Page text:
# C# convert 1D array to 2D

I find myself converting 1D byte and single arrays to 2D by doing the following. I suspect it is probably as fast as other methods, but perhaps there is a cleaner simpler paradigm? (Linq?)

``````    private static byte[,] byte2D(byte[] input, int height, int width)
{
byte[,] output = new byte[height, width];
for (int i = 0; i < height; i++)
{
for (int j = 0; j < width; j++)
{
output[i, j] = input[i * width + j];
}
}
return output;
}

private static Single[,] single2D(byte[] input, int height, int width)
{
Single[,] output = new Single[height, width];
for (int i = 0; i < height; i++)
{
for (int j = 0; j < width; j++)
{
output[i, j] = (Single)input[i * width + j];
}
}
return output;
}
``````
• Your second method, is the type of `input` supposed to be `byte[]`? – ryanyuyu Jan 23 '15 at 15:21
• Can you provide sample input/output for one of those functions? – Abe Miessler Jan 23 '15 at 15:23

## 4 Answers

This doesn't help with making the code inside the methods cleaner, but I noticed that you have 2 basically identical methods that differ only in their types. I suggest using generics.

This would let you define your method only once. Using the `where` keyword, you can even limit the kind of types you allow your method to work on.

``````private static T[,] Make2DArray<T>(T[] input, int height, int width)
{
T[,] output = new T[height, width];
for (int i = 0; i < height; i++)
{
for (int j = 0; j < width; j++)
{
output[i, j] = input[i * width + j];
}
}
return output;
}
``````

You would call this method like this

``````int[] a;  //or any other array.
var twoDArray = Make2DArray(a, height, width);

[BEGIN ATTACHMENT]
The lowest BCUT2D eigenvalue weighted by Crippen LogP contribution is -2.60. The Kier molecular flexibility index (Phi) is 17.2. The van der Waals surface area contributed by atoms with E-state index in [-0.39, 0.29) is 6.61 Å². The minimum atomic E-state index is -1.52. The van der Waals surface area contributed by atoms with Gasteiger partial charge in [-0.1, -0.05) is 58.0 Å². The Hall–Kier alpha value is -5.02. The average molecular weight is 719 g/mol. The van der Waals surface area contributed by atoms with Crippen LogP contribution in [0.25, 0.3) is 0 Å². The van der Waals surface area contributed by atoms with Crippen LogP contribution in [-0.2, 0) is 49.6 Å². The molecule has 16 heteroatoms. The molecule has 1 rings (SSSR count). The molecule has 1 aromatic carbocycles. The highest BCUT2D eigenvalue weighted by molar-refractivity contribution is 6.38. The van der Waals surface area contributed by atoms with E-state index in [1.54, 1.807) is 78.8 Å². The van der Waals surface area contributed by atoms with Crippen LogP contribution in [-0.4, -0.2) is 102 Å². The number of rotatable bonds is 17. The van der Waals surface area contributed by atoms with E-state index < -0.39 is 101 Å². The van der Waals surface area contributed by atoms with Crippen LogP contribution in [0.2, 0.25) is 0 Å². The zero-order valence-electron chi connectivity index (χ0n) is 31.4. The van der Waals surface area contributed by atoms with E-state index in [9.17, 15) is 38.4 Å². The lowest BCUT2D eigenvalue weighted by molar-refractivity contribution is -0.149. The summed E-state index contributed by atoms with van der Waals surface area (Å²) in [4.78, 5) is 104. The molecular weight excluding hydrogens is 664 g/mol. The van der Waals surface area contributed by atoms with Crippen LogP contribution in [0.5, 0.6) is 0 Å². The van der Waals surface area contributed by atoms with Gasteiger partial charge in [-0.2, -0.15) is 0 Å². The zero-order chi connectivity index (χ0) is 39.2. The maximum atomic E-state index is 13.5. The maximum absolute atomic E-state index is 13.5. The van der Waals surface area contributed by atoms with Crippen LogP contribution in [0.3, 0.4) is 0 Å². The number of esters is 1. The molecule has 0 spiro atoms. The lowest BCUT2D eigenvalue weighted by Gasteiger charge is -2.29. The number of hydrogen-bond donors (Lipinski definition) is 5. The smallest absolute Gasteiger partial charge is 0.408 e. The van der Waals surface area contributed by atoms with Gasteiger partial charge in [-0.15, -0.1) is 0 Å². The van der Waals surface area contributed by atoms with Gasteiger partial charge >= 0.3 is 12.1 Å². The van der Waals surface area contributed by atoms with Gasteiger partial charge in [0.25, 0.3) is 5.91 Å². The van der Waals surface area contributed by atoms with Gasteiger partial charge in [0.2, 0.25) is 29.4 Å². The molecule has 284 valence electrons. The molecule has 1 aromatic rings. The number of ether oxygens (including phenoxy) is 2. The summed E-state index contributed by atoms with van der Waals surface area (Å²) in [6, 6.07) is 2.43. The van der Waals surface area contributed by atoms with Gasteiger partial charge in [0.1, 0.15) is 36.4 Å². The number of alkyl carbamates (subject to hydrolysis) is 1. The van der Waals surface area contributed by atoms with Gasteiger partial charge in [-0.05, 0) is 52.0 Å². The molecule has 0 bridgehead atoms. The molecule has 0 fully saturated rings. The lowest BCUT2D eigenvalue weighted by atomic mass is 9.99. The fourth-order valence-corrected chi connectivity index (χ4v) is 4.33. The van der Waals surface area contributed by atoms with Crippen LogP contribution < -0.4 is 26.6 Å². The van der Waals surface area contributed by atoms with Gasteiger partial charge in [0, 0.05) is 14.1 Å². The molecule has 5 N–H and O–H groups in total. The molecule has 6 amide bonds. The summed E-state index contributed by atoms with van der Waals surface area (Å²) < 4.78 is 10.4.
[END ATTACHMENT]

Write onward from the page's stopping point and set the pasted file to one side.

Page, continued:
``````
• Buffer.BlockCopy() is faster and simpler. Been around since Framework 1.1 – dynamichael Aug 21 '20 at 4:00

`Buffer.BlockCopy(input, 0, output, 0, input.Length);` is faster, but fastest is to not copy the array at all.

If you don't really need a separate 2D array, you can just access your 1D array like a 2D array trough a function, property, or custom type. For example:

``````class D2<T> {
T[] input;
int lenght0;
public d2(T[] input, int lenght0) {
this.input = input;
this.lenght0 = lenght0;
}
public T this[int index0, int index1] {
get { return input[index0 * this.lenght0 + index1]; }
set { input[index0 * this.lenght0 + index1] = value; }
}
}

...

byte[] input = { 1, 2, 3, 4 };
var output = new D2<byte>(input, 2);
output[1, 1] = 0;  // now input is { 1, 2, 3, 0 };
``````

Also, in .NET access to multidimensional arrays is a bit slower than access to jagged arrays

• Buffer.BlockCopy seems only to work for arrays based on primitive types, not e.g. object[]. – TheConstructor Oct 9 '20 at 9:17

Generic function:

``````private static b[,] to2D<a, b>(a source, valueAt: Func<a, int, b>, int height, int width)
{
var result = new b[height, width];
for (int i = 0; i < height; i++)
{
for (int j = 0; j < width; j++)
{
result[i, j] = valueAt(source, i * width + j);
}
}
return result;
}

var bytes = to2D<byte[], byte>([], (bytes, at) => bytes[at], 10, 20);
``````

I know I am late to the party, but if you want to access a 1d array, list, etc. like it were an n-dimensional array (without copying) you can use https://github.com/henon/SliceAndDice to do so without copying.

``````// create a 2D array of bytes from a byte[]
var a = new ArraySlice<byte>( new byte, new Shape(10,10));
// now access with 2d coordinates
a[7,9]=(byte)56;
``````

Of course, everyone can do it for simple 2d, 3d, ... nd volumes easily. But this lib also allows to do slicing of n-dimensional arrays without copying.